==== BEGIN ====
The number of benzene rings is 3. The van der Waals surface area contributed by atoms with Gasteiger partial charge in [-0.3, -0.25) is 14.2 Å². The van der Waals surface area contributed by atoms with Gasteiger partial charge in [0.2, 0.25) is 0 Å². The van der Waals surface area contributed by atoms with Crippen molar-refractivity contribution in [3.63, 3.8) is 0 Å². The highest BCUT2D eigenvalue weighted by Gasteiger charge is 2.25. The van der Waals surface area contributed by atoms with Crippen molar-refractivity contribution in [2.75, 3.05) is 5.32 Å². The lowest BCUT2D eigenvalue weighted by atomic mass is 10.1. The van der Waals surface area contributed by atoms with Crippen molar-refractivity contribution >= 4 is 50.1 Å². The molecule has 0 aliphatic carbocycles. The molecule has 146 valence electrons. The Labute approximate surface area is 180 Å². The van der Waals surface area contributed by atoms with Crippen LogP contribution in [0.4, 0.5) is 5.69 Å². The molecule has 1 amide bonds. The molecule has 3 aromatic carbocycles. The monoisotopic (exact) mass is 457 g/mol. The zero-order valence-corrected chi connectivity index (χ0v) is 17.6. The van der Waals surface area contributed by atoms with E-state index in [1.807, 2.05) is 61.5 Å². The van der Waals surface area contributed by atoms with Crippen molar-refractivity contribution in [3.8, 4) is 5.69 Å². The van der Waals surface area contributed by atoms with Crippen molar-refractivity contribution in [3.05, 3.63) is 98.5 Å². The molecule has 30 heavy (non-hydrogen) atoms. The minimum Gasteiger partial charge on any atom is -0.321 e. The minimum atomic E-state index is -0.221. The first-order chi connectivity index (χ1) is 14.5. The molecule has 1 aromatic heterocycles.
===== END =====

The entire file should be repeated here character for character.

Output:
The number of benzene rings is 3. The van der Waals surface area contributed by atoms with Gasteiger partial charge in [-0.3, -0.25) is 14.2 Å². The van der Waals surface area contributed by atoms with Gasteiger partial charge in [0.2, 0.25) is 0 Å². The van der Waals surface area contributed by atoms with Crippen molar-refractivity contribution in [3.63, 3.8) is 0 Å². The highest BCUT2D eigenvalue weighted by Gasteiger charge is 2.25. The van der Waals surface area contributed by atoms with Crippen molar-refractivity contribution in [2.75, 3.05) is 5.32 Å². The lowest BCUT2D eigenvalue weighted by atomic mass is 10.1. The van der Waals surface area contributed by atoms with Crippen molar-refractivity contribution >= 4 is 50.1 Å². The molecule has 0 aliphatic carbocycles. The molecule has 146 valence electrons. The Labute approximate surface area is 180 Å². The van der Waals surface area contributed by atoms with Crippen LogP contribution in [0.4, 0.5) is 5.69 Å². The molecule has 1 amide bonds. The molecule has 3 aromatic carbocycles. The monoisotopic (exact) mass is 457 g/mol. The zero-order valence-corrected chi connectivity index (χ0v) is 17.6. The van der Waals surface area contributed by atoms with E-state index in [1.807, 2.05) is 61.5 Å². The van der Waals surface area contributed by atoms with Crippen molar-refractivity contribution in [3.8, 4) is 5.69 Å². The van der Waals surface area contributed by atoms with Crippen molar-refractivity contribution in [3.05, 3.63) is 98.5 Å². The molecule has 30 heavy (non-hydrogen) atoms. The minimum Gasteiger partial charge on any atom is -0.321 e. The minimum atomic E-state index is -0.221. The first-order chi connectivity index (χ1) is 14.5. The molecule has 1 aromatic heterocycles.